Want to Volunteer?
Active licensed California attorneys can volunteer.
The time commitment depends upon how much time you have.
You can accept a complete case for a client (full representation) or provide specific services (limited scope representation) for one or more clients, based on the time you have available. Limited scope representation may involve appearing at a hearing or mediation. You can also mentor young attorneys on specific assignments.
We are seeking committed attorneys to be part of our Virtual Legal Services program. This program is similar to Lawyers in the Library, but uses web conferencing to meet with individuals in need of legal services. All you need is a good internet connection and computer with a video camera.
We have clients who need assistance in the following areas:
- Child custody
- Division of property
- Spousal support
- Domestic violence restraining orders
- Consumer law
To learn about open client cases, contact us for details.
Have some free time on evenings or weekends? You can volunteer for Lawyers in the Library.
Volunteers benefit, too!
Besides the satisfaction of helping our clients, attorneys fulfill their obligation to provide pro bono counsel to low-income residents. Young attorneys or experienced attorneys working outside their area of expertise receive the additional benefit of mentoring from seasoned attorneys when they take on these pro bono cases. Attorneys gain additional experience in client counseling, motion practice, court appearance, and settlement negotiation as you help those that need your services the most.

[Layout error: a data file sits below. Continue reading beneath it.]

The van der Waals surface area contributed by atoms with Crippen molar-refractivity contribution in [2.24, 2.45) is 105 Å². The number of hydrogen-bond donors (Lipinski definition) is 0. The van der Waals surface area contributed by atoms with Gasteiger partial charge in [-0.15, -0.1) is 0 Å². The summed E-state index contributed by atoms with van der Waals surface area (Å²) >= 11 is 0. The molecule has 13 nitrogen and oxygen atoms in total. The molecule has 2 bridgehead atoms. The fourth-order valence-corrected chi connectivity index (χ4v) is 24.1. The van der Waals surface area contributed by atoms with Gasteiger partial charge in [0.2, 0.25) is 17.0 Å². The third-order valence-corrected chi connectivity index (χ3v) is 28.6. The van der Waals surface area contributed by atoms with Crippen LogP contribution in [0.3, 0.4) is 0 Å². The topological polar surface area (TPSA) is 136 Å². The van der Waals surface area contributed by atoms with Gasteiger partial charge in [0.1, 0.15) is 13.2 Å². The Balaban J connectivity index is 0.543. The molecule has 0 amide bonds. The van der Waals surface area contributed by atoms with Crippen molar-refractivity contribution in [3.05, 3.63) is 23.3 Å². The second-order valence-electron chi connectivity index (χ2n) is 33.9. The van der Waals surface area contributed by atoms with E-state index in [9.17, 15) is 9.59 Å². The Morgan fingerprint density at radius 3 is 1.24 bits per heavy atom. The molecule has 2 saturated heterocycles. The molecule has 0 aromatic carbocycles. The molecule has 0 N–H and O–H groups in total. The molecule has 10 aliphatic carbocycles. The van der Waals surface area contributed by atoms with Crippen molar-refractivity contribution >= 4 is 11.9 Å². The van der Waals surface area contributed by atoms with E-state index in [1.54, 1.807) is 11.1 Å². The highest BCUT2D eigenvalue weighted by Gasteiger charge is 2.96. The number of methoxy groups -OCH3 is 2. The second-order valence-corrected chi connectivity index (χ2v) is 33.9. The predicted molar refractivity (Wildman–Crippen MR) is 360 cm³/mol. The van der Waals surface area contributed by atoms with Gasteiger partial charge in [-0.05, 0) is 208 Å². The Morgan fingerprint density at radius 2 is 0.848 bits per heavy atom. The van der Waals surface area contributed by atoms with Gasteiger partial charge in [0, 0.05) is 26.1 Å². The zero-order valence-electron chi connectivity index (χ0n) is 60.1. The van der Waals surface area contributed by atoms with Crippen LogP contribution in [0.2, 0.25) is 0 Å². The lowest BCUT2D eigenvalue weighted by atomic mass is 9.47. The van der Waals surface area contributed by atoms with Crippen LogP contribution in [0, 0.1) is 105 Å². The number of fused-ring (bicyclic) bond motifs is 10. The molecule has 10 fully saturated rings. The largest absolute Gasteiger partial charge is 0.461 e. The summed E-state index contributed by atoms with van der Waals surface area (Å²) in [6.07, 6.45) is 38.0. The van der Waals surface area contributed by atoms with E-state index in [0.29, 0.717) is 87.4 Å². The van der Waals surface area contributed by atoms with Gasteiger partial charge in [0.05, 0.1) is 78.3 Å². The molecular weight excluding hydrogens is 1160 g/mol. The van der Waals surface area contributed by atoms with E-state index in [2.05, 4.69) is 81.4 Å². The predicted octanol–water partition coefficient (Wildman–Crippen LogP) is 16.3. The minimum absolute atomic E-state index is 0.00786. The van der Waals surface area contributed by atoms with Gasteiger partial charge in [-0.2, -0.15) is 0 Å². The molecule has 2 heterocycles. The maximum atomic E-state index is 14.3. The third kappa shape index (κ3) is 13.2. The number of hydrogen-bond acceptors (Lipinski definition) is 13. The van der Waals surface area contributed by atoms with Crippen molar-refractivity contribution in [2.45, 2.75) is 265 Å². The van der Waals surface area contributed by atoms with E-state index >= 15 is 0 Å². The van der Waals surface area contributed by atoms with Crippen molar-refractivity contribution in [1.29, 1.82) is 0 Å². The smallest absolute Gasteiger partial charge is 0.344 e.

Enrich your life, become a volunteer now.
All volunteers for the Pro Bono Project can use the space, voice mail, computers, and software available in our offices for work on pro bono cases. Pro Bono Project carries primary malpractice coverage for all our volunteers.
“My encouragement to other attorneys to take on Pro Bono cases would be that you get great experience, can help truly needy people change their lives, and if you do a good job, you get referrals for paying clients.”
“In my first year of law school… I mostly represented clients who had been wrongfully denied disability benefits by the Social Security Administration (SSA). I wrote briefs and represented the clients at hearings before Administrative Law judges. The SSA allowed non-lawyers to represent clients, and I was excited by the opportunity… I got to do ten hearings before I got admitted to the bar, and all my clients wound up getting benefits. It was a great experience.”
“Volunteering at PBP took me from an initial position of “anything but family law” to becoming a Certified Specialist. I would say that was a rather significant shaping of my career, quite directly as a result of PBP.”